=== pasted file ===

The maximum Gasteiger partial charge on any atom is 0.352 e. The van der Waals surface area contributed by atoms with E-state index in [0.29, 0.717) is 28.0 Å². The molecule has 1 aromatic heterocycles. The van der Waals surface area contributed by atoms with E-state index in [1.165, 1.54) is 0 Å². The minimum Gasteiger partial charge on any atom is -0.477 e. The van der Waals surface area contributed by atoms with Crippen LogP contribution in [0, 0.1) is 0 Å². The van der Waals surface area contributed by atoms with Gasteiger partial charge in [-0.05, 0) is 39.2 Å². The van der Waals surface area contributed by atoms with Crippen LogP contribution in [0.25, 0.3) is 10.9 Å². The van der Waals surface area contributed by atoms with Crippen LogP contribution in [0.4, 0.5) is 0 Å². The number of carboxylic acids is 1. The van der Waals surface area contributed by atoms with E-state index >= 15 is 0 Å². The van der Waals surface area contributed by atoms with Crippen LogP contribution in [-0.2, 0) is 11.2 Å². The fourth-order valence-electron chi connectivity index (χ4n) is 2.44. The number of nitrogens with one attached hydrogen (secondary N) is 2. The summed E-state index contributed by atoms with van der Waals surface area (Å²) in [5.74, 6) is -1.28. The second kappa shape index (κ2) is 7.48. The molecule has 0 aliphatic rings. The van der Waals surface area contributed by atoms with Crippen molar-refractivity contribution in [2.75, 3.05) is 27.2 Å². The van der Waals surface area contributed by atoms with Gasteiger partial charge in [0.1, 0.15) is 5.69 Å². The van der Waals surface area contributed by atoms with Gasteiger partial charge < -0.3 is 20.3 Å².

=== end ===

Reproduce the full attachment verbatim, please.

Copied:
The maximum Gasteiger partial charge on any atom is 0.352 e. The van der Waals surface area contributed by atoms with E-state index in [0.29, 0.717) is 28.0 Å². The molecule has 1 aromatic heterocycles. The van der Waals surface area contributed by atoms with E-state index in [1.165, 1.54) is 0 Å². The minimum Gasteiger partial charge on any atom is -0.477 e. The van der Waals surface area contributed by atoms with Crippen LogP contribution in [0, 0.1) is 0 Å². The van der Waals surface area contributed by atoms with Gasteiger partial charge in [-0.05, 0) is 39.2 Å². The van der Waals surface area contributed by atoms with Crippen LogP contribution in [0.25, 0.3) is 10.9 Å². The van der Waals surface area contributed by atoms with Crippen LogP contribution in [0.4, 0.5) is 0 Å². The number of carboxylic acids is 1. The van der Waals surface area contributed by atoms with E-state index >= 15 is 0 Å². The van der Waals surface area contributed by atoms with Crippen LogP contribution in [-0.2, 0) is 11.2 Å². The fourth-order valence-electron chi connectivity index (χ4n) is 2.44. The number of nitrogens with one attached hydrogen (secondary N) is 2. The summed E-state index contributed by atoms with van der Waals surface area (Å²) in [5.74, 6) is -1.28. The second kappa shape index (κ2) is 7.48. The molecule has 0 aliphatic rings. The van der Waals surface area contributed by atoms with Crippen molar-refractivity contribution in [2.75, 3.05) is 27.2 Å². The van der Waals surface area contributed by atoms with Gasteiger partial charge in [0.1, 0.15) is 5.69 Å². The van der Waals surface area contributed by atoms with Gasteiger partial charge < -0.3 is 20.3 Å².